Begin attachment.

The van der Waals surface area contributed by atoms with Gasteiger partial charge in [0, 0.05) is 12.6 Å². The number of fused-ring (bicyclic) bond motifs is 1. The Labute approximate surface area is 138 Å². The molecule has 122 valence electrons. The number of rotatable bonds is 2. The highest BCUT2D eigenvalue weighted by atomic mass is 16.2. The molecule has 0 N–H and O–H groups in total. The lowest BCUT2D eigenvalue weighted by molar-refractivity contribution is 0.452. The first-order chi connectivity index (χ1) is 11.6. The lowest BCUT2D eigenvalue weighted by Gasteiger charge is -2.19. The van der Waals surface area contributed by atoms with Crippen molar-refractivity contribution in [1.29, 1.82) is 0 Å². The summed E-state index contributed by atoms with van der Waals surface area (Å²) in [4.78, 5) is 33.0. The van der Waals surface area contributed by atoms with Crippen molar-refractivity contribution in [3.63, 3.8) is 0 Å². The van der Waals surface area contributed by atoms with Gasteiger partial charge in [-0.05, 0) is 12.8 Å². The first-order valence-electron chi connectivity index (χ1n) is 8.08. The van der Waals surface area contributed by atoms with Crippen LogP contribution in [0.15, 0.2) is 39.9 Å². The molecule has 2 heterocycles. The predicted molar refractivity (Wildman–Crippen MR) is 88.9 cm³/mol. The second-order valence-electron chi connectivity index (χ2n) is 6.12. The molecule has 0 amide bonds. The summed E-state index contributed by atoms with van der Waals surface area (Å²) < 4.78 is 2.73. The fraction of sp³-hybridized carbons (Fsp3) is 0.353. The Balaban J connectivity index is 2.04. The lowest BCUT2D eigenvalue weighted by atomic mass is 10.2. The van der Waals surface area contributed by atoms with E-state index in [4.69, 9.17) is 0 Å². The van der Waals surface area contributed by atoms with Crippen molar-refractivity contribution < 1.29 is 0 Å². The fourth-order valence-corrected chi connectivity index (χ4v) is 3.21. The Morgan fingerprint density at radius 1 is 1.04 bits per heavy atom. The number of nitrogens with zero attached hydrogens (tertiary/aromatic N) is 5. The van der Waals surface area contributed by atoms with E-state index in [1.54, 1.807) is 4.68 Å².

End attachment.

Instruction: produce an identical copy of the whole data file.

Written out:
The van der Waals surface area contributed by atoms with Gasteiger partial charge in [0, 0.05) is 12.6 Å². The number of fused-ring (bicyclic) bond motifs is 1. The Labute approximate surface area is 138 Å². The molecule has 122 valence electrons. The number of rotatable bonds is 2. The highest BCUT2D eigenvalue weighted by atomic mass is 16.2. The molecule has 0 N–H and O–H groups in total. The lowest BCUT2D eigenvalue weighted by molar-refractivity contribution is 0.452. The first-order chi connectivity index (χ1) is 11.6. The lowest BCUT2D eigenvalue weighted by Gasteiger charge is -2.19. The van der Waals surface area contributed by atoms with Crippen molar-refractivity contribution in [1.29, 1.82) is 0 Å². The summed E-state index contributed by atoms with van der Waals surface area (Å²) in [4.78, 5) is 33.0. The van der Waals surface area contributed by atoms with Crippen molar-refractivity contribution in [3.63, 3.8) is 0 Å². The van der Waals surface area contributed by atoms with Gasteiger partial charge in [-0.05, 0) is 12.8 Å². The first-order valence-electron chi connectivity index (χ1n) is 8.08. The van der Waals surface area contributed by atoms with Crippen LogP contribution in [0.15, 0.2) is 39.9 Å². The molecule has 2 heterocycles. The predicted molar refractivity (Wildman–Crippen MR) is 88.9 cm³/mol. The second-order valence-electron chi connectivity index (χ2n) is 6.12. The molecule has 0 amide bonds. The summed E-state index contributed by atoms with van der Waals surface area (Å²) < 4.78 is 2.73. The fraction of sp³-hybridized carbons (Fsp3) is 0.353. The Balaban J connectivity index is 2.04. The lowest BCUT2D eigenvalue weighted by atomic mass is 10.2. The van der Waals surface area contributed by atoms with E-state index in [4.69, 9.17) is 0 Å². The van der Waals surface area contributed by atoms with Crippen molar-refractivity contribution < 1.29 is 0 Å². The fourth-order valence-corrected chi connectivity index (χ4v) is 3.21. The Morgan fingerprint density at radius 1 is 1.04 bits per heavy atom. The number of nitrogens with zero attached hydrogens (tertiary/aromatic N) is 5. The van der Waals surface area contributed by atoms with E-state index in [1.54, 1.807) is 4.68 Å².